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17

Version control system is a program like any other. You can install it system-wide or locally if you like. Read the first two lines of GIT installation instructions for example. Also, if you are going to build anything to run as normal user, you might be interested in the question about running your own programs.


17

Using find: find /tmp/ -type f -exec md5sum {} + | grep '^file_md5sum_to_match' If you searching through / then you can exclude /proc and /sys see following find command example : Also I had done some testing, find take more time and less CPU and RAM where ruby script is taking less time but more CPU and RAM Test Result Find [root@dc1 ~]# time find ...


11

Script Solution #!/usr/bin/ruby -w require 'find' require 'digest/md5' file_md5sum_to_match = [ '304a5fa2727ff9e6e101696a16cb0fc5', '0ce6742445e7f4eae3d32b35159af982' ] Find.find('/') do |f| next if /(^\.|^\/proc|^\/sys)/.match(f) # skip next unless File.file?(f) begin md5sum = Digest::MD5.hexdigest(File.read(f)) ...


11

You can try to find the relevant files with find: find /usr/something -maxdepth 1 -user antoine You can then use -exec to create a zip file from the results of find: find /usr/something -maxdepth 1 -user antoine -exec zip /tmp/file.zip {} + leave out the maxdepth if you want to recurse.


10

Mono does not support AIX. If you want to try to port Mono to AIX, you would probably want to: Turn on the manual checking of dereferences in Mono, as AIX keeps the page at address zero mapped, preventing a whole class of errors from being caught. I forget the name of the define, but it was introduced some six months ago. You would have to make sure ...


10

I usually use the -exec utility. Like this: find . -type f -exec du -a {} + I tried it both on bash and ksh with GNU find. I never tried AIX, but I'm sure your version of find has some -exec syntax. The following snippet sorts the list, largest first: find . -type f -exec du -a {} + | sort -n -r | less


9

The best way to learn AIX would be to obtain an account on a machine that's running it. Really, part of what sets AIX apart from other unices is that it's designed for high-end systems (with lots of processors, fancy virtualization capabilities and so on). You won't learn as much by running it in a virtual machine. If you really want to run AIX on your ...


9

perl may not be the most appropriate unless the IO::Pty module is installed. First, maybe you don't need anything complicated if the given-thing-that-takes-long-time (gtttlt) can work OK with pipes. mkfifo input nohup gtttlt <> input > output 2>&1 & to start the gtttlt (input from a named pipe, output to a regular file). Then you ...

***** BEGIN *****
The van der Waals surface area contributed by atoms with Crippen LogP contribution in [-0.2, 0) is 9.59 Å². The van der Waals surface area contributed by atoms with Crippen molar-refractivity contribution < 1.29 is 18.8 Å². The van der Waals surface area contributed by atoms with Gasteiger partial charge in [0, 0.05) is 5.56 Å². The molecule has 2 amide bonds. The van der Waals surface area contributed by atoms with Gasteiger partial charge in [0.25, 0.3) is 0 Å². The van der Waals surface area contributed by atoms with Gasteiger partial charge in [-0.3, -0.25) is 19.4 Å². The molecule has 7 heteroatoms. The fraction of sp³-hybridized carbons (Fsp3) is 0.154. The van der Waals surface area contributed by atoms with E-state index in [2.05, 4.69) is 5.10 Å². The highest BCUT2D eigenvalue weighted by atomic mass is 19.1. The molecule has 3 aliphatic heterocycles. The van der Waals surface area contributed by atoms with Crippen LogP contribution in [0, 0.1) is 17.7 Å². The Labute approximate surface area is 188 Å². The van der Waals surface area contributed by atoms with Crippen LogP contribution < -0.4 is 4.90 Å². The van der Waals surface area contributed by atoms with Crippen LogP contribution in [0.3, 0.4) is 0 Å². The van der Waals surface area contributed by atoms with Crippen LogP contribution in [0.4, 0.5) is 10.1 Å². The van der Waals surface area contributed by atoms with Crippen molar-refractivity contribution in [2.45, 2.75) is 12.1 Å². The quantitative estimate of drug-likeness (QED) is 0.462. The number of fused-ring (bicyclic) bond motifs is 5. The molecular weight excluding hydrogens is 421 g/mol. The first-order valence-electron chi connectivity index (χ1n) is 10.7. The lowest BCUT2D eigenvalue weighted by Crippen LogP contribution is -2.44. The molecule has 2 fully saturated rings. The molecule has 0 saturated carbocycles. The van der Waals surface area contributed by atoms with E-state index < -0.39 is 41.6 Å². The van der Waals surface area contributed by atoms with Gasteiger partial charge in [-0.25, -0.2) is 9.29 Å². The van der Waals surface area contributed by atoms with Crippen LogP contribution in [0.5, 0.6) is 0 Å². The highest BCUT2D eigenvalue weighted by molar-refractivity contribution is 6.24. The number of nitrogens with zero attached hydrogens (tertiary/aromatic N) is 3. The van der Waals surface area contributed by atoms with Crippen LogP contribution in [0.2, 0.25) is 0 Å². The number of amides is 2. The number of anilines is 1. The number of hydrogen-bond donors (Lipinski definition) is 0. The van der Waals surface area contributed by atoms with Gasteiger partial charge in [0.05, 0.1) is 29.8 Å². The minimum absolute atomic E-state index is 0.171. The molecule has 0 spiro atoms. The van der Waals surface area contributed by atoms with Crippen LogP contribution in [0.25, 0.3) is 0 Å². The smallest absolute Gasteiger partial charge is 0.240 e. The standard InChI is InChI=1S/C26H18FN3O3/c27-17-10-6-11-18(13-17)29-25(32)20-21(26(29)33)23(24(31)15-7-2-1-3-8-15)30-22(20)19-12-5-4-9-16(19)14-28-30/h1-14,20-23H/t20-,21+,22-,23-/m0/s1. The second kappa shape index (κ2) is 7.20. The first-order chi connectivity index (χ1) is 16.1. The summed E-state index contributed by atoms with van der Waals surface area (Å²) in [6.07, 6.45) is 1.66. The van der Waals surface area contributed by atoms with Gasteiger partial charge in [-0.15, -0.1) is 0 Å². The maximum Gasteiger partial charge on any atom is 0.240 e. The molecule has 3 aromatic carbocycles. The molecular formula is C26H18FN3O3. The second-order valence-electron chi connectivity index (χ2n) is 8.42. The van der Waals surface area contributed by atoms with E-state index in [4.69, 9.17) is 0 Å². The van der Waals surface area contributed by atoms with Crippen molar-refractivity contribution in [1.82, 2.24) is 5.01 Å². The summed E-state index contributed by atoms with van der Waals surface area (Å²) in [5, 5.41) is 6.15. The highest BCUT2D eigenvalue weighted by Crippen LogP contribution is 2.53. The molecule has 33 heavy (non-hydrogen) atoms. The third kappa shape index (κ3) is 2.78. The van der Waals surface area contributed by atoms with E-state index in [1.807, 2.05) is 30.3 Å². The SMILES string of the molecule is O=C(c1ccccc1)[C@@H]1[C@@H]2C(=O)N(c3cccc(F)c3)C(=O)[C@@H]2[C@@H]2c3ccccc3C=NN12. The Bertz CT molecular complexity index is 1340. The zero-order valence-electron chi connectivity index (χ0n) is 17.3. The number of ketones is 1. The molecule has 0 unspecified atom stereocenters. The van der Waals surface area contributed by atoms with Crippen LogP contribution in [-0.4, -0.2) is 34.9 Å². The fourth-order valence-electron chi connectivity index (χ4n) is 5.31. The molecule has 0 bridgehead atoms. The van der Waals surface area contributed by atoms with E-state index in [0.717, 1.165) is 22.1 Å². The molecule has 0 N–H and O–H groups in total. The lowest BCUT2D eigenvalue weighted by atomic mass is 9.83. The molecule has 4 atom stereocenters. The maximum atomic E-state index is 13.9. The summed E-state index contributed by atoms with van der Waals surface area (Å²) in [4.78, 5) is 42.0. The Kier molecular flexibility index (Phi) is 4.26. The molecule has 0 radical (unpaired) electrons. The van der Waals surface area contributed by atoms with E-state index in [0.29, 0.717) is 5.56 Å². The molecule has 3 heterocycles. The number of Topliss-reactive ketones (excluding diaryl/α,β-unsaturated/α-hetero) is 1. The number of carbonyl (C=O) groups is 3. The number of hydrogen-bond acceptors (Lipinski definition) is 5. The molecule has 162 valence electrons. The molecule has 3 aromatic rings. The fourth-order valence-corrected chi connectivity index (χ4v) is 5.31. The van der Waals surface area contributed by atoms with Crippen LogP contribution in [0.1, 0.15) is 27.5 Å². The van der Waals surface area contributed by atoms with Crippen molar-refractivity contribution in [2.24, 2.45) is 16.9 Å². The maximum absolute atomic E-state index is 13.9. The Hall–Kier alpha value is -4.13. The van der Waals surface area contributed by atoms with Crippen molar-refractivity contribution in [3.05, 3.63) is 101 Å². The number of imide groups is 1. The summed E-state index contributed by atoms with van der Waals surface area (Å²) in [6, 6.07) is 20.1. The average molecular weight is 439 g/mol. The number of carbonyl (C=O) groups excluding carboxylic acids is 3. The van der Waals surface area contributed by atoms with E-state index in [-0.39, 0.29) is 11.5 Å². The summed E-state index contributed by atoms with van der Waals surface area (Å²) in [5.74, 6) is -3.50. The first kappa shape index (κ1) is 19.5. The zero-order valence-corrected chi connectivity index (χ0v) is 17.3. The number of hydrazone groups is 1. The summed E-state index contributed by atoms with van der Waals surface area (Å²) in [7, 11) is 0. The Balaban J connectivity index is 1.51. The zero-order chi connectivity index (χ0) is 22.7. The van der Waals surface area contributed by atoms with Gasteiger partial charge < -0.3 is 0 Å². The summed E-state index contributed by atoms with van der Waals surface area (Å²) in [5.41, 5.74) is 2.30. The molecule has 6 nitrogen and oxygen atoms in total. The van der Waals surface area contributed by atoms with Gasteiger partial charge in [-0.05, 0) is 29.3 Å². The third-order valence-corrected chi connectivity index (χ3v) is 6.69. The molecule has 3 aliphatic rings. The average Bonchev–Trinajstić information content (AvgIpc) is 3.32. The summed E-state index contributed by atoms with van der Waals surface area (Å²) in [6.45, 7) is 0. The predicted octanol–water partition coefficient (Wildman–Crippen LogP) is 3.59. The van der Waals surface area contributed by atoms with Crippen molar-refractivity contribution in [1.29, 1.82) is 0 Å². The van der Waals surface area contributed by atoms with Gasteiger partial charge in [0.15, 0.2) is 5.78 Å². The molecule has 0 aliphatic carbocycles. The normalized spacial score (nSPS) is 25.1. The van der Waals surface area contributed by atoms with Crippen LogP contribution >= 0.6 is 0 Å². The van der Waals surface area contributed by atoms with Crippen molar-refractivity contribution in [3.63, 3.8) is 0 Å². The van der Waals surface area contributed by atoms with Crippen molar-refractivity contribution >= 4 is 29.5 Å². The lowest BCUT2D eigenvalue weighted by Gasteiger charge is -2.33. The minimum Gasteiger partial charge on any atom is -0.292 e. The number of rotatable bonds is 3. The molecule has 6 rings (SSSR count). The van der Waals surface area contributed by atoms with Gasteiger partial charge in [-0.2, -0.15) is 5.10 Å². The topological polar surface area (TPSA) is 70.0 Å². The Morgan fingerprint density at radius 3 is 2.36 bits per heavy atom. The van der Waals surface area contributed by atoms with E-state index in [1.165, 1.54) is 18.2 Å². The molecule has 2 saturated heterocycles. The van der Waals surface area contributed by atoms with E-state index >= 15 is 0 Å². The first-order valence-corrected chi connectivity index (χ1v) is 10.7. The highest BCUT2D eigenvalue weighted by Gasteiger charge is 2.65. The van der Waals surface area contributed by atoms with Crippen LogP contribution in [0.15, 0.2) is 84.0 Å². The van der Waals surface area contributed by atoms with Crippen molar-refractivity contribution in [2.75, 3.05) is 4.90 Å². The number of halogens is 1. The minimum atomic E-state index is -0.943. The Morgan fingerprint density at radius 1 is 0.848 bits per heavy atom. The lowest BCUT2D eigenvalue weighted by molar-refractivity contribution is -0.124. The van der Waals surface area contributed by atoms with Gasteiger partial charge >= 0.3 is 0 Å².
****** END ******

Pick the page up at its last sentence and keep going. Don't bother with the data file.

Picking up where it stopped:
8

As recommended by IBM: use lsof -i -n and look for port XY. If you want parseable output from lsof, use the -F flag and parse the output with awk. You can get pre-compiled binaries for AIX V5. I don't know if there are pre-compiled binaries for V6; if there aren't, get the source and compile it.


7

No real chance of getting AIX to run on your laptop, the best way to learn is to buy an old machine and have a go on real hardware (PPC hardware itself is quite different, different boot process etc). You should be able to find a cheap IBM workstation on eBay for a few hundred dollars, a model 275 with 4Gb RAM should be sufficient to run AIX for testing ...


7

Remember that each of the NFS client systems will determine the username by looking up the numerical UID in /etc/passwd, or your centralized user database. The NFS server only stores the UID in numerical format, and does not know about usernames. This is also true for group names vs. GIDs. In your case, serverA and serverB must have different usernames ...


7

If you're going to the expense of buying IBM pSeries servers, then generally, in broad terms, you may as well run AIX on them which is specifically crafted to drive the hardware as efficiently as possible. That goes from the hypervisor down through to the adapters. If you want to run Linux, you may as well buy xSeries hardware (in IBM terms, or Intel / AMD ...


6

An update from a colleague, which I have just tested: 12arstdyfu445!! works It seems that for some legacy reason, the password strength rules need to be adhered to within the first 8 characters of the password. I will do some hunting around to see if this is applicable to all AIX and Solaris versions, but I hadn't managed to find an answer when googling ...


6

Usually uname -m should do the trick, as should arch. The output of both of these commands will tell you the architecture for which the kernel was built. Whether this is 32 or 64 bit is usually pretty clear (x86_64 and ia64 are two possible 64-bit architectures). However, note that you could have a 32-bit kernel while running on 64-bit hardware. If you ...


6

Old school — you could use dd: dd if=A_FILE bs=1c skip=3 The input file is A_FILE, the block size is 1 character (byte), skip the first 3 'blocks' (bytes). There are other ways too: sed '1s/^...//' A_FILE This works if there are 3 or more characters on the first line. tail -c +4 A_FILE And you could use Perl, Python and so on too.